These little holes are a good example of "a feature built into a product so that it can handle unusual or unexpected situations." We don't think about or see these situations in the normal use of the product. For example, if you look at the sheet metal under the hood of your car, you will see little bends in it. Those bends are placed there so that in an accident the front of the car will fold like an accordion and absorb the impact. The bends don't do anything unless a crash occurs, and then they are very important.
With a can of Pam, the lid fits very tightly so that oil won't ooze from the nozzle down the side of the can and onto your shelf. If the manufacturer puts the caps on the cans in New Jersey and then ships the cans to Denver (the "Mile-High City"), a funny thing happens -- the air pressure inside the lid pops the lid right off. So the poor stock boy at the grocery store has to put the lids back on 30 cans before he can put them on the shelf. What a pain!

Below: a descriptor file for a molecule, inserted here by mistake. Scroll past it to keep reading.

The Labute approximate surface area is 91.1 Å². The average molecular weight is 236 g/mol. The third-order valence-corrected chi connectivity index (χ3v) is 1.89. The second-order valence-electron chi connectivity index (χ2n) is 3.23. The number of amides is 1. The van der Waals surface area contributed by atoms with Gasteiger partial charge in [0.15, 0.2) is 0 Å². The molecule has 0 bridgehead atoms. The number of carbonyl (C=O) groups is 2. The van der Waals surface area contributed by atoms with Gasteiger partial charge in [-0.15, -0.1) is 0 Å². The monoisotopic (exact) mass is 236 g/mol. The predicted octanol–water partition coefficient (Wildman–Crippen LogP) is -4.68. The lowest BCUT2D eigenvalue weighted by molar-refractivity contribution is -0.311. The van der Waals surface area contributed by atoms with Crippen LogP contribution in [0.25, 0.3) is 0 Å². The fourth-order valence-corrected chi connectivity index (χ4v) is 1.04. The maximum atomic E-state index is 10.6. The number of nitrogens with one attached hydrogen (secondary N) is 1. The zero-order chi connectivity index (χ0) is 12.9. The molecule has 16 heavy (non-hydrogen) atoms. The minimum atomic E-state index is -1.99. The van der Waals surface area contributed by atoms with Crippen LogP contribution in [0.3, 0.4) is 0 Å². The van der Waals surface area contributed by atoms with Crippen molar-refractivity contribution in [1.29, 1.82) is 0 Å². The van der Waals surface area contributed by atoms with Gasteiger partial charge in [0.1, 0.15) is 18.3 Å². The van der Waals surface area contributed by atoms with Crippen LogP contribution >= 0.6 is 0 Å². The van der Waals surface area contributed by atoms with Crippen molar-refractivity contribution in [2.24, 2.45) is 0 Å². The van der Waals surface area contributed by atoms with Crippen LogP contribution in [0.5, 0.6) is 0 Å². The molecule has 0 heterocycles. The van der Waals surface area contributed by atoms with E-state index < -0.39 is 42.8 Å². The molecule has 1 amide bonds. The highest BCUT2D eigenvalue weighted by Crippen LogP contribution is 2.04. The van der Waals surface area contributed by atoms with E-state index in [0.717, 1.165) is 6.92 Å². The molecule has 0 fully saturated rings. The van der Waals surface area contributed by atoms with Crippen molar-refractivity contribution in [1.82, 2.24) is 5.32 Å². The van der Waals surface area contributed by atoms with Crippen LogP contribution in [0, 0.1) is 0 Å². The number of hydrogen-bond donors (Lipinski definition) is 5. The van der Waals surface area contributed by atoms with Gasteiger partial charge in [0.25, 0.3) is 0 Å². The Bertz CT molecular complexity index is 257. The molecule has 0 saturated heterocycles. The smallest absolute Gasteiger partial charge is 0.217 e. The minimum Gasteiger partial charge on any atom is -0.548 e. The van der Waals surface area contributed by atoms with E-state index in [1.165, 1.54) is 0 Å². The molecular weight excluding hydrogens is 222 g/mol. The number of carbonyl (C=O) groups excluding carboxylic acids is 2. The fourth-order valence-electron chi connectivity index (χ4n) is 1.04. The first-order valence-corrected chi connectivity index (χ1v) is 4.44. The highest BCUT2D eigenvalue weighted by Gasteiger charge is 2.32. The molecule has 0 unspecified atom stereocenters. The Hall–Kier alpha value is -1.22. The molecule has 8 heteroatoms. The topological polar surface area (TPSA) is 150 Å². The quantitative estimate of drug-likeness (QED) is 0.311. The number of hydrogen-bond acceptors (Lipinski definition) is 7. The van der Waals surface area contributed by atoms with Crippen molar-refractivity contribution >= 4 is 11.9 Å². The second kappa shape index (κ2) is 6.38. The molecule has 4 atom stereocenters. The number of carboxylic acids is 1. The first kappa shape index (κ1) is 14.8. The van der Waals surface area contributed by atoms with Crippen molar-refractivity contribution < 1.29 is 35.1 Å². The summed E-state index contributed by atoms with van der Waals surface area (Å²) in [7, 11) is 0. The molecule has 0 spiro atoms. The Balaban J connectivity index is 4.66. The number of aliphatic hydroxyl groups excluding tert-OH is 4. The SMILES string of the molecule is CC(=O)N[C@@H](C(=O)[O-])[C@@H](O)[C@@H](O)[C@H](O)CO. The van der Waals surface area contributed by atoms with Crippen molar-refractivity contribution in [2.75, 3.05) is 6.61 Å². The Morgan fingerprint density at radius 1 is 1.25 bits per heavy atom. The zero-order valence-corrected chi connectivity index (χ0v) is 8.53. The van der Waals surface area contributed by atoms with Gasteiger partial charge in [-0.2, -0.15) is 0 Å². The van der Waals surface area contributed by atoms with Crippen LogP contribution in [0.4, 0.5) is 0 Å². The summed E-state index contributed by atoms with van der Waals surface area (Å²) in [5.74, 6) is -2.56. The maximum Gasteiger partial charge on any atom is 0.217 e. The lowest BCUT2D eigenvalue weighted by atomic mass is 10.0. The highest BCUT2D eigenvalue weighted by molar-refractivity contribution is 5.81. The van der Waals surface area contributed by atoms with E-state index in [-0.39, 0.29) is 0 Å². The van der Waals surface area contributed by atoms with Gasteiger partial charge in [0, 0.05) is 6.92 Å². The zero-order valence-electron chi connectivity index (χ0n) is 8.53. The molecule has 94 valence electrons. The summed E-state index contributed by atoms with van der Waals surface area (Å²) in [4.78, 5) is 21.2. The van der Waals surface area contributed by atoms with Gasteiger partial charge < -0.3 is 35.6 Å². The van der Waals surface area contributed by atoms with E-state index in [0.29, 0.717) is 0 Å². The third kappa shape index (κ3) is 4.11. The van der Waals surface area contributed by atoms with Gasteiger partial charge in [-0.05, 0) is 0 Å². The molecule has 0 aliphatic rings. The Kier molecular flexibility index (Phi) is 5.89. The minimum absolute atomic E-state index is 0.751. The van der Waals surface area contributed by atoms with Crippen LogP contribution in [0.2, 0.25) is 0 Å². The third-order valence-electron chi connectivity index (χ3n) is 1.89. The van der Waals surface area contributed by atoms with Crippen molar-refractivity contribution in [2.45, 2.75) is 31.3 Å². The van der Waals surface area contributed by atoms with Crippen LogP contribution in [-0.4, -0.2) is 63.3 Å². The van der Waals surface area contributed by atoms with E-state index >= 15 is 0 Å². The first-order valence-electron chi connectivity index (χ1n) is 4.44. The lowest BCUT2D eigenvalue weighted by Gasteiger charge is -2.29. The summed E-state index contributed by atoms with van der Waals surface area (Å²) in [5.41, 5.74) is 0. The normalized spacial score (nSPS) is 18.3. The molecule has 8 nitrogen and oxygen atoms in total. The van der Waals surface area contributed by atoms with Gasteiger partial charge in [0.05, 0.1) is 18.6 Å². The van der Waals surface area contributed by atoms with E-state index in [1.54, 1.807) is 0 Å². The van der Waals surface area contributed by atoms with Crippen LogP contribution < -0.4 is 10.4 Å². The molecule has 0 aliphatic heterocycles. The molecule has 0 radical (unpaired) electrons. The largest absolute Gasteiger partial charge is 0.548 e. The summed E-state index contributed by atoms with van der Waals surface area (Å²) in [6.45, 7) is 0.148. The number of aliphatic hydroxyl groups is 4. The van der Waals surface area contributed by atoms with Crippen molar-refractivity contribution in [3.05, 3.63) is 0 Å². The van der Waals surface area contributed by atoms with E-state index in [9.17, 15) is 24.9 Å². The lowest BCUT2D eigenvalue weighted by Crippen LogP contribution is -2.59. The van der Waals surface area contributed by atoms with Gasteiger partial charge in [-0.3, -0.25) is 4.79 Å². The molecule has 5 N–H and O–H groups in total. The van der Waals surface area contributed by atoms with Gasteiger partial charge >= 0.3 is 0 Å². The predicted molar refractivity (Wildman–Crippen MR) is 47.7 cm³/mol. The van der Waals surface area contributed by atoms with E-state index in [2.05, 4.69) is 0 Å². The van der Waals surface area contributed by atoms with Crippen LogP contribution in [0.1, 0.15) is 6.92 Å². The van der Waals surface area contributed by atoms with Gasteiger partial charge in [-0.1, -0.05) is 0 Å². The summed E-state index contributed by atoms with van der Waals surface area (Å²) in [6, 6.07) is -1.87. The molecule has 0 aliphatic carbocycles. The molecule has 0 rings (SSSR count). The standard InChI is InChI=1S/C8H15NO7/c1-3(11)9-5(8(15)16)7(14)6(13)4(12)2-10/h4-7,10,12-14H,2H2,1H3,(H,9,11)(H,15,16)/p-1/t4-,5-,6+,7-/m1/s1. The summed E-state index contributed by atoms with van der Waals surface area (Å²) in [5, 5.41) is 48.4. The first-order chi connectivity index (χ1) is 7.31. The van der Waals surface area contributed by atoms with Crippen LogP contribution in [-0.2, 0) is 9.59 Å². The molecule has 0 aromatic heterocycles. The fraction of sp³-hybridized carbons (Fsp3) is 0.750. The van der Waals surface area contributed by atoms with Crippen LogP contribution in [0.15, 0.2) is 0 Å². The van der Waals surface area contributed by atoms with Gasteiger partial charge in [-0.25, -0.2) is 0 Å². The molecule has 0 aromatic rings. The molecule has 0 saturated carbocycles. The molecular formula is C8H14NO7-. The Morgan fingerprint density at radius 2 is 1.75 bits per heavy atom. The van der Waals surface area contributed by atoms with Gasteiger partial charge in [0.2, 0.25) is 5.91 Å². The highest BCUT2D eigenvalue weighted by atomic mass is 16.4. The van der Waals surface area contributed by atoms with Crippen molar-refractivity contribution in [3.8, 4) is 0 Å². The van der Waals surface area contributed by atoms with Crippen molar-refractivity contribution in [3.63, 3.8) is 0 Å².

When the lid was put on the can in New Jersey, the air inside the lid had a certain pressure (the same pressure as the air outside the lid). The outside air pressure in Denver is lower than the air pressure in New Jersey (pressure decreases as elevation increases), so when the can arrives in Denver, the pressure outside the lid is lower than the pressure inside the lid. With this imbalance, the air inside the lid tries to expand and ends up popping the lid off.
By putting a small hole in the lid, the air can exit through the hole, and the lids stay on during shipping!
Here are some interesting links: